Georgia Adoption Laws: 2021 Ultimate Resource

Georgia Adoption Laws: 2021 Ultimate Resource

Each state’s adoption laws can vary, so it is important that if you are considering adopting a child in Georgia that you become familiar with Georgia’s adoption laws.

Georgia adoption laws are in place to protect the birth parents, the prospective adoptive parents, and the child being adopted. You will want to find an adoption agency or an adoption lawyer who is very knowledgeable in the Georgia adoption laws.

We will cover some of the legal specifics for those adopting in Georgia involving newborn adoptions through the domestic adoption process, as well as adopting an infant or older child through the foster care system.

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With so many aspects of Georgia’s adoption laws and their corresponding policies, it is impossible to cover them all in one article. We will, however, dive into many facets of the adoption laws in Georgia.

You are strongly encouraged to contact a licensed adoption agency or an adoption lawyer for specific adoption laws and policies in Georgia, as laws and policies do change.

Can you adopt without a lawyer? How much do adoption attorneys cost? Learn all that and more by visiting Adoption Lawyers in Georgia: Do You Need an Adoption Attorney? where we also give you step-by-step instructions on how to vet an adoption lawyer.

Adoption Requirements in Georgia

  • 25 years of age

  • At least 10 years older than the child

  • Spouse must be 10 years older than the child

  • LGBT couples may adopt

  • Background checks for all adults in the home

  • A Georgia driver’s license

  • Drug screening

  • References

  • Physical exam

It is common knowledge that adoption is costly, but that is not to be confused with a false expectation that a prospective parent should be well off financially. Financial security is important and expected when applying to adopt a child, yet being upper class is not one of those qualifications.

Financial security simply means that you are able to pay your bills, cover your rent or mortgage, and that you have a reliable means of income and transportation. What matters most is that a child is loved, cared for, and kept safe and comfortable.

Learn more about adoption attorneys in our article What Does an Adoption Attorney Do? We Find Out.

Below is a summary including key points of the adoption consent laws in Georgia put together for your convenience and is intended to be quicker to digest. For a complete listing of all adoption consent laws in its legal format and in its entirety, visit Georgia’s Adoption Code at Title 19-8-1, courtesy of Justia Law.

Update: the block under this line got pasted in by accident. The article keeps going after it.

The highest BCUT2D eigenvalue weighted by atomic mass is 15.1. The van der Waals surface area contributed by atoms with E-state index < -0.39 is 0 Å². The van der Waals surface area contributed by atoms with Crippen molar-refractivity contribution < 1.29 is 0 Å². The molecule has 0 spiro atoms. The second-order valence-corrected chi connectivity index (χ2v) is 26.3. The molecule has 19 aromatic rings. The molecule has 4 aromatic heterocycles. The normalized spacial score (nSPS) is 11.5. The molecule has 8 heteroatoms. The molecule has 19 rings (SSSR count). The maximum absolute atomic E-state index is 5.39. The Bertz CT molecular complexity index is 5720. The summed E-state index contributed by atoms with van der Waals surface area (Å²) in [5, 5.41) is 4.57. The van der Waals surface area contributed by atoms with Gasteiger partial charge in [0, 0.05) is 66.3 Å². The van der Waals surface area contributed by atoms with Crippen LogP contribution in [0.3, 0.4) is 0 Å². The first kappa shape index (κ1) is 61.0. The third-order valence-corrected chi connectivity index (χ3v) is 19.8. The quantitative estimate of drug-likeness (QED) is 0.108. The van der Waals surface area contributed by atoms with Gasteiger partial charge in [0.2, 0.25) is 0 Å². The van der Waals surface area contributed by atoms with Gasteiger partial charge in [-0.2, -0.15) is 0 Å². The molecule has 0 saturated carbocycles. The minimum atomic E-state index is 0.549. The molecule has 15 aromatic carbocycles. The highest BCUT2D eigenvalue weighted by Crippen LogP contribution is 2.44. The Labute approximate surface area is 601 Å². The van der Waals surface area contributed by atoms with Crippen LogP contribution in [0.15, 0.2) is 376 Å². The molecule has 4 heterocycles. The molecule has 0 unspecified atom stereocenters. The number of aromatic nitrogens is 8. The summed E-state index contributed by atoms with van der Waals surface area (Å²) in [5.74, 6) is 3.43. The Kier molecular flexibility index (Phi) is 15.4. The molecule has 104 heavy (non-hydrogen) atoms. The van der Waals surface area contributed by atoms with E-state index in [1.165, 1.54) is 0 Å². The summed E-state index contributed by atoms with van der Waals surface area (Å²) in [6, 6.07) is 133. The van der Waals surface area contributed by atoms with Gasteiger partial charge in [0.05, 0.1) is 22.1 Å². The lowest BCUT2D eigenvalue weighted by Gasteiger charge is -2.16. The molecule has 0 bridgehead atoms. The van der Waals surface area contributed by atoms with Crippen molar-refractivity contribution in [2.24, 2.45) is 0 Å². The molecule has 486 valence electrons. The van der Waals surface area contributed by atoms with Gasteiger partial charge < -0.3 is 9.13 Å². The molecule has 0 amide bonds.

It goes without saying that consent to adopt is a huge part of the adoption process. We may forget, however, that there is more involved than the birth mother’s consent.

Other aspect may come into play that you will want to keep in mind.

  • The adoptee who is 14 years of age or older must give their consent to the adoption. An exception to this would be if the child is mentally incompetent.

  • The presumed father has the right to consent to the adoption.
  • The agency to which the adoptee has been relinquished or which holds permanent custody and which has placed the adoptee for adoption.

Georgia Subsidies for Foster Care Adoption

Adoption assistance, otherwise know as adoption subsidies, is available for foster children in Georgia who suffer from physical, mental, and developmental challenges.

These children are at a heightened risk of health problems, learning disabilities, as well as mental health issues. Subsidized adoption provides assistance to adoptive families for medical access, special equipment, therapies, tutoring, and other support services.

In the US, about 90% of the children in foster care are eligible for adoption assistance.

Special Needs Eligibility in Georgia

A child with special needs may qualify for adoption assistance if the child meets one or more of the following circumstances, courtesy of NACAC.

  • Noted emotional, physical, or mental issues.

  • Siblings of two or more being placed for adoption in the same home at the same time.

  • Due to underlining issues in the past, the child is likely to suffer emotional, physical, or mental struggles in the future.

  • Has been in the care of a public or private agency or individual other than the legal or biological parent for more than 24 consecutive months.

Georgia Adoption Advertising Laws

Adoption advertising is defined as using a public medium to express an interest in adopting a child or sharing that a child is available for adoption either by print or electronically.

Common means of advertising include:

  • Newspapers
  • Periodicals
  • Radio
  • Television
  • Internet
  • Billboards
  • Printed Flyers

According to Citation: Ann. Code § 19-8-24, courtesy of, it is unlawful for anyone, including a facilitator, to advertise a child who is available for adoption. It is also illegal for anyone to advertise the desire to adopt.

Adoption entities are the exception and are allowed to advertise.

Adoption entities include such agencies as the Department of Human Resources, a licensed child-placing agency, an intermediary or registered child-caring agency.

Adoption entities must include their Georgia license number. If an adoption attorney is representing the case, they must provide their Georgia State Bar number on any and all advertisements.

Birth Parent Expenses in Georgia